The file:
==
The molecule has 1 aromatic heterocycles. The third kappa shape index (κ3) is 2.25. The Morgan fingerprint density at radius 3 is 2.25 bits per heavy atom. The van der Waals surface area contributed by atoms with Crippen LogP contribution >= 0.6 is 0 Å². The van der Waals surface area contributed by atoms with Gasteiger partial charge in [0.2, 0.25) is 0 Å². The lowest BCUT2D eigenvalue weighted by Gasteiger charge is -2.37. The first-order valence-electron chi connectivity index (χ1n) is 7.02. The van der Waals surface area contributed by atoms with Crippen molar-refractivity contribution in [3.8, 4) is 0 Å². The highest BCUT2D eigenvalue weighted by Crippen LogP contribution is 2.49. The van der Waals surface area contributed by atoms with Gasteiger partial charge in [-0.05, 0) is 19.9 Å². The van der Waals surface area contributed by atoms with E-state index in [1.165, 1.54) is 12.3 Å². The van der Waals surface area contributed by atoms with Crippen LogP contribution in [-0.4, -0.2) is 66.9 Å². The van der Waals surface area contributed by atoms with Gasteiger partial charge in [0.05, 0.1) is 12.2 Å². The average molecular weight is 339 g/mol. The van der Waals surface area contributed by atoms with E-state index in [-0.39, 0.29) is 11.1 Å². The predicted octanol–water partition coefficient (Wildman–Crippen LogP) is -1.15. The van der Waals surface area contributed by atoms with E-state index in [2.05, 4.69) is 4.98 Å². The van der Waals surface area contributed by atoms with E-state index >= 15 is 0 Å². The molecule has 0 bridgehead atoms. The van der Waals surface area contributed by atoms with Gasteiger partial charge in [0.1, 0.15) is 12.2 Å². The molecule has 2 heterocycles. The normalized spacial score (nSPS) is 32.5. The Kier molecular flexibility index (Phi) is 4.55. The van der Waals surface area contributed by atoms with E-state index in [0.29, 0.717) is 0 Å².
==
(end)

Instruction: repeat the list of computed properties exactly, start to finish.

The molecule has 1 aromatic heterocycles. The third kappa shape index (κ3) is 2.25. The Morgan fingerprint density at radius 3 is 2.25 bits per heavy atom. The van der Waals surface area contributed by atoms with Crippen LogP contribution >= 0.6 is 0 Å². The van der Waals surface area contributed by atoms with Gasteiger partial charge in [0.2, 0.25) is 0 Å². The lowest BCUT2D eigenvalue weighted by Gasteiger charge is -2.37. The first-order valence-electron chi connectivity index (χ1n) is 7.02. The van der Waals surface area contributed by atoms with Crippen molar-refractivity contribution in [3.8, 4) is 0 Å². The highest BCUT2D eigenvalue weighted by Crippen LogP contribution is 2.49. The van der Waals surface area contributed by atoms with Gasteiger partial charge in [-0.05, 0) is 19.9 Å². The van der Waals surface area contributed by atoms with E-state index in [1.165, 1.54) is 12.3 Å². The van der Waals surface area contributed by atoms with Crippen LogP contribution in [-0.4, -0.2) is 66.9 Å². The van der Waals surface area contributed by atoms with Gasteiger partial charge in [0.05, 0.1) is 12.2 Å². The average molecular weight is 339 g/mol. The van der Waals surface area contributed by atoms with E-state index in [-0.39, 0.29) is 11.1 Å². The predicted octanol–water partition coefficient (Wildman–Crippen LogP) is -1.15. The van der Waals surface area contributed by atoms with E-state index in [2.05, 4.69) is 4.98 Å². The van der Waals surface area contributed by atoms with E-state index >= 15 is 0 Å². The molecule has 0 bridgehead atoms. The van der Waals surface area contributed by atoms with Gasteiger partial charge in [0.1, 0.15) is 12.2 Å². The molecule has 2 heterocycles. The normalized spacial score (nSPS) is 32.5. The Kier molecular flexibility index (Phi) is 4.55. The van der Waals surface area contributed by atoms with E-state index in [0.29, 0.717) is 0 Å².